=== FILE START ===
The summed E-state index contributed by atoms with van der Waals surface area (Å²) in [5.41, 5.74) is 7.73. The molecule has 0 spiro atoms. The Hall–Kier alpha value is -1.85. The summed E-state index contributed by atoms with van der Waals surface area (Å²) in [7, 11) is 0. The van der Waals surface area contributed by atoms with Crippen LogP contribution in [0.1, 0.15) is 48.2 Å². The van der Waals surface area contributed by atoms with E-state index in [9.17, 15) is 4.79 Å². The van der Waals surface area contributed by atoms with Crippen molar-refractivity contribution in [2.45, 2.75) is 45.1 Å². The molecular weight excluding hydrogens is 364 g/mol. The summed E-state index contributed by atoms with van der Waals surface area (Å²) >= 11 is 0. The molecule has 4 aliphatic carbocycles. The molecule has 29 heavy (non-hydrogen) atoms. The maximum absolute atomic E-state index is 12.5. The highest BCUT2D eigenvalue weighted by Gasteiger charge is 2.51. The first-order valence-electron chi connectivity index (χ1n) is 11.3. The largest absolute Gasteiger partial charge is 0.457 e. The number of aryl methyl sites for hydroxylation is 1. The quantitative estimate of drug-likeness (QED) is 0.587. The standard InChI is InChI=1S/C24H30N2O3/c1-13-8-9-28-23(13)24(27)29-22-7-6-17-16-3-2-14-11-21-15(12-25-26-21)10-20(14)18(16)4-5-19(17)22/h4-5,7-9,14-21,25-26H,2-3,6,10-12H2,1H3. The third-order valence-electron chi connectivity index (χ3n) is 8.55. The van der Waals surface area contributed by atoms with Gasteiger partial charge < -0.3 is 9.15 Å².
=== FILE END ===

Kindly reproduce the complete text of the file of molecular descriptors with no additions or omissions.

The summed E-state index contributed by atoms with van der Waals surface area (Å²) in [5.41, 5.74) is 7.73. The molecule has 0 spiro atoms. The Hall–Kier alpha value is -1.85. The summed E-state index contributed by atoms with van der Waals surface area (Å²) in [7, 11) is 0. The van der Waals surface area contributed by atoms with Crippen LogP contribution in [0.1, 0.15) is 48.2 Å². The van der Waals surface area contributed by atoms with E-state index in [9.17, 15) is 4.79 Å². The van der Waals surface area contributed by atoms with Crippen molar-refractivity contribution in [2.45, 2.75) is 45.1 Å². The molecular weight excluding hydrogens is 364 g/mol. The summed E-state index contributed by atoms with van der Waals surface area (Å²) >= 11 is 0. The molecule has 4 aliphatic carbocycles. The molecule has 29 heavy (non-hydrogen) atoms. The maximum absolute atomic E-state index is 12.5. The highest BCUT2D eigenvalue weighted by Gasteiger charge is 2.51. The first-order valence-electron chi connectivity index (χ1n) is 11.3. The largest absolute Gasteiger partial charge is 0.457 e. The number of aryl methyl sites for hydroxylation is 1. The quantitative estimate of drug-likeness (QED) is 0.587. The standard InChI is InChI=1S/C24H30N2O3/c1-13-8-9-28-23(13)24(27)29-22-7-6-17-16-3-2-14-11-21-15(12-25-26-21)10-20(14)18(16)4-5-19(17)22/h4-5,7-9,14-21,25-26H,2-3,6,10-12H2,1H3. The third-order valence-electron chi connectivity index (χ3n) is 8.55. The van der Waals surface area contributed by atoms with Gasteiger partial charge < -0.3 is 9.15 Å².